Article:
As for the best part, I believe it was the care I received from my medical team. I feel privileged to live in a country where such value was placed upon my life. I was admitted into a highly efficient health system without question and groups of strangers worked together with great expertise to save my life. Instead of fighting cancer I had a team of experts fighting it for me. Although gruelling at times, I also found treatment to be a humbling experience and was touched by the kindness I encountered.
What got you through treatment?
The love and kindness I received from my family and friends. Although it was the darkest of times, it was also a time of exceptional kindness and generosity.
Single best advice that helped you
Take it day by day. Although it’s hard to believe when you are looking at a year’s worth of treatment ahead of you, it does end and you do get through it.
You are stronger than you could have ever imagined. You will amaze yourself with your resilience. You adapt, you pull yourself together and you get on with it.
Where are you now/how are you now?
I finished treatment in March 2018. I’m slowly getting back to normal life and my energy is gradually improving. I’ve started to set myself little goals and in September I travelled alone to Portugal and walked part of the Portuguese Camino de Santiago. It was a big challenge for me on many levels but it was the best decision I have ever made. To find myself walking through beautiful vineyards and tranquil forest paths with new friends, happy, safe and at peace after a traumatic year made all the walking and sore feet worthwhile.
How do you feel about your cancer experience now?
I’m still working through it, I think it’s going to take a long time to process. It has been a very difficult time in so many ways. I am continuing to see a wonderful doctor in the Psych Oncology Department in St Vincent’s Hospital. They have been a lifeline for me.
Has cancer changed you, if yes, how?
Yes, in many ways. I’m definitely more assertive now. It’s a change for the better and has developed from having to be my own advocate throughout treatment. I have had to represent myself in many challenging situations and I’m really proud of how I’ve done that. I know I can trust myself and hold my nerve.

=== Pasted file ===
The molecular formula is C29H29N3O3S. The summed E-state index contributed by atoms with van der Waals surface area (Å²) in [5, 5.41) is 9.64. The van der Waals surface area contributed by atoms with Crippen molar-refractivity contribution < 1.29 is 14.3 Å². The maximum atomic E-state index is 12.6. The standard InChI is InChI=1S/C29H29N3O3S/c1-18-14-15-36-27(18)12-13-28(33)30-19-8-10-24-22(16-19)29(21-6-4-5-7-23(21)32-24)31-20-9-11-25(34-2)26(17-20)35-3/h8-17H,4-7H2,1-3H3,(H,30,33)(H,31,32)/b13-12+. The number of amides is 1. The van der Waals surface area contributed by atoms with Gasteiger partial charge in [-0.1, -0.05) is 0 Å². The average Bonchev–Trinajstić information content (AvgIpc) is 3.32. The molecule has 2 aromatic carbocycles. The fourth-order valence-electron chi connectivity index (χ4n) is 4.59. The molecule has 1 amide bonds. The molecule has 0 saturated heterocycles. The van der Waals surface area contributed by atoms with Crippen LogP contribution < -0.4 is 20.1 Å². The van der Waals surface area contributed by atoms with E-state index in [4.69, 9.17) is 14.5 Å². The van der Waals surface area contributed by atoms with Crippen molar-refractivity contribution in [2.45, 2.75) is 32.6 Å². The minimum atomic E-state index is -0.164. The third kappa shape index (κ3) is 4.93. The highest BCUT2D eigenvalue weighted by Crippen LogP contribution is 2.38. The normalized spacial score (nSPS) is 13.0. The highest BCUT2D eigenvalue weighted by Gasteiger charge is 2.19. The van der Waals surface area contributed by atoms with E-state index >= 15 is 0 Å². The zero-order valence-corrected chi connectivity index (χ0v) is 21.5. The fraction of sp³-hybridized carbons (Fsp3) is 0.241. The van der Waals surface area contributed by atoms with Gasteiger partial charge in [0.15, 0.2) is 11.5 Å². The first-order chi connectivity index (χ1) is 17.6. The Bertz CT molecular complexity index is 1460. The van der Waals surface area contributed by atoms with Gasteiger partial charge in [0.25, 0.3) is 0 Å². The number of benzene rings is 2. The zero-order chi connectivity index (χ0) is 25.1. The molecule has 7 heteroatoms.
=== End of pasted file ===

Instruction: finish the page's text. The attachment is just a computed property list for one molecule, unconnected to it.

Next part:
I also care less what people think and I am more open to new experiences. If I can get through cancer, why shouldn’t I be able to travel alone and challenge myself? After cancer, normal life seems less daunting. I look back on my life before cancer and wonder, why did I hold myself back so much when I am more than capable of doing whatever I set my mind to?
Have you changed anything in your life as a result of cancer, if yes, what and how?
Everything in my life has changed unfortunately – my home, my job, my personal life… I’m starting from scratch, rebuilding my life.
What helps you now if you have a difficult day?
Knowing that it’s temporary and that tomorrow holds the potential to be a brighter day.
Single best purchase that helped you through cancer
I borrowed a friend’s iPad which was indispensable. Thanks Joanna! Also sour sweets during chemo to take away that disgusting taste in my mouth.
If you could give one piece of advice to someone recently diagnosed, what would it be?
Do cancer on your own terms. Everyone’s experience of cancer is vastly different and there is no one way of getting through it. Politely discourage unsolicited advice and learn how to say no if necessary. Once you get over the shock of diagnosis, you will find your way through treatment. Do what feels right for you, trust your body and how well you know it and try to continue doing the things you love, the things that make you feel like you.
Thank you so much Jane for sharing your story with us.